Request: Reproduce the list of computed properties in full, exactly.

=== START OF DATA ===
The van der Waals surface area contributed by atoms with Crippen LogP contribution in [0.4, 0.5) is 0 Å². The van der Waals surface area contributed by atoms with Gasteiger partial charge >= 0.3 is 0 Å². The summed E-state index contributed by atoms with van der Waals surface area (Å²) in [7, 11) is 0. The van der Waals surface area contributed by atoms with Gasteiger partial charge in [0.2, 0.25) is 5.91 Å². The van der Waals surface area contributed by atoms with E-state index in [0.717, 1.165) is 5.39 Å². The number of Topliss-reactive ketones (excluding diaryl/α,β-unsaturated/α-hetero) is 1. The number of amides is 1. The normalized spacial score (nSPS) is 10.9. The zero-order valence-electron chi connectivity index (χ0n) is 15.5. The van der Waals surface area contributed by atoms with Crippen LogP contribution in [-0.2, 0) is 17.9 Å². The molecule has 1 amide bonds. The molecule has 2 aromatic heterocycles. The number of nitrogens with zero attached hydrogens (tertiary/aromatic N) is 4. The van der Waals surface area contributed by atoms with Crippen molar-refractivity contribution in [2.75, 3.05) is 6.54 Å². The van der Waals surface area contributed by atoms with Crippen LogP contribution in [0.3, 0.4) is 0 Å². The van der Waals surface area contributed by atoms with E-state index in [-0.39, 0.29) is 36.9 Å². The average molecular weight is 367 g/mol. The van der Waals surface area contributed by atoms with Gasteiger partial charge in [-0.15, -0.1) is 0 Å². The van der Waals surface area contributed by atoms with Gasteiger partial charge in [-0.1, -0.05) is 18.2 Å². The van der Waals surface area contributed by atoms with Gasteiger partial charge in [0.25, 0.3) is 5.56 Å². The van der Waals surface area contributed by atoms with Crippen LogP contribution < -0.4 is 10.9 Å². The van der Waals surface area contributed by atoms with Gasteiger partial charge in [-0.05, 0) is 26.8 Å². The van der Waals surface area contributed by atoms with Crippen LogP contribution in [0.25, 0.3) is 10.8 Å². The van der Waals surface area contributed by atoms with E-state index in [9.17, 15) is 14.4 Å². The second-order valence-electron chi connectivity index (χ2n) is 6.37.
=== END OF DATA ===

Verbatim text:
The van der Waals surface area contributed by atoms with Crippen LogP contribution in [0.4, 0.5) is 0 Å². The van der Waals surface area contributed by atoms with Gasteiger partial charge >= 0.3 is 0 Å². The summed E-state index contributed by atoms with van der Waals surface area (Å²) in [7, 11) is 0. The van der Waals surface area contributed by atoms with Gasteiger partial charge in [0.2, 0.25) is 5.91 Å². The van der Waals surface area contributed by atoms with E-state index in [0.717, 1.165) is 5.39 Å². The number of Topliss-reactive ketones (excluding diaryl/α,β-unsaturated/α-hetero) is 1. The number of amides is 1. The normalized spacial score (nSPS) is 10.9. The zero-order valence-electron chi connectivity index (χ0n) is 15.5. The van der Waals surface area contributed by atoms with Crippen LogP contribution in [-0.2, 0) is 17.9 Å². The molecule has 1 amide bonds. The molecule has 2 aromatic heterocycles. The number of nitrogens with zero attached hydrogens (tertiary/aromatic N) is 4. The van der Waals surface area contributed by atoms with Crippen molar-refractivity contribution in [2.75, 3.05) is 6.54 Å². The van der Waals surface area contributed by atoms with Crippen LogP contribution in [0.3, 0.4) is 0 Å². The van der Waals surface area contributed by atoms with E-state index in [-0.39, 0.29) is 36.9 Å². The average molecular weight is 367 g/mol. The van der Waals surface area contributed by atoms with Gasteiger partial charge in [-0.15, -0.1) is 0 Å². The van der Waals surface area contributed by atoms with Gasteiger partial charge in [-0.1, -0.05) is 18.2 Å². The van der Waals surface area contributed by atoms with Gasteiger partial charge in [0.25, 0.3) is 5.56 Å². The van der Waals surface area contributed by atoms with Crippen LogP contribution < -0.4 is 10.9 Å². The van der Waals surface area contributed by atoms with Gasteiger partial charge in [-0.05, 0) is 26.8 Å². The van der Waals surface area contributed by atoms with Crippen LogP contribution in [0.25, 0.3) is 10.8 Å². The van der Waals surface area contributed by atoms with E-state index in [9.17, 15) is 14.4 Å². The second-order valence-electron chi connectivity index (χ2n) is 6.37.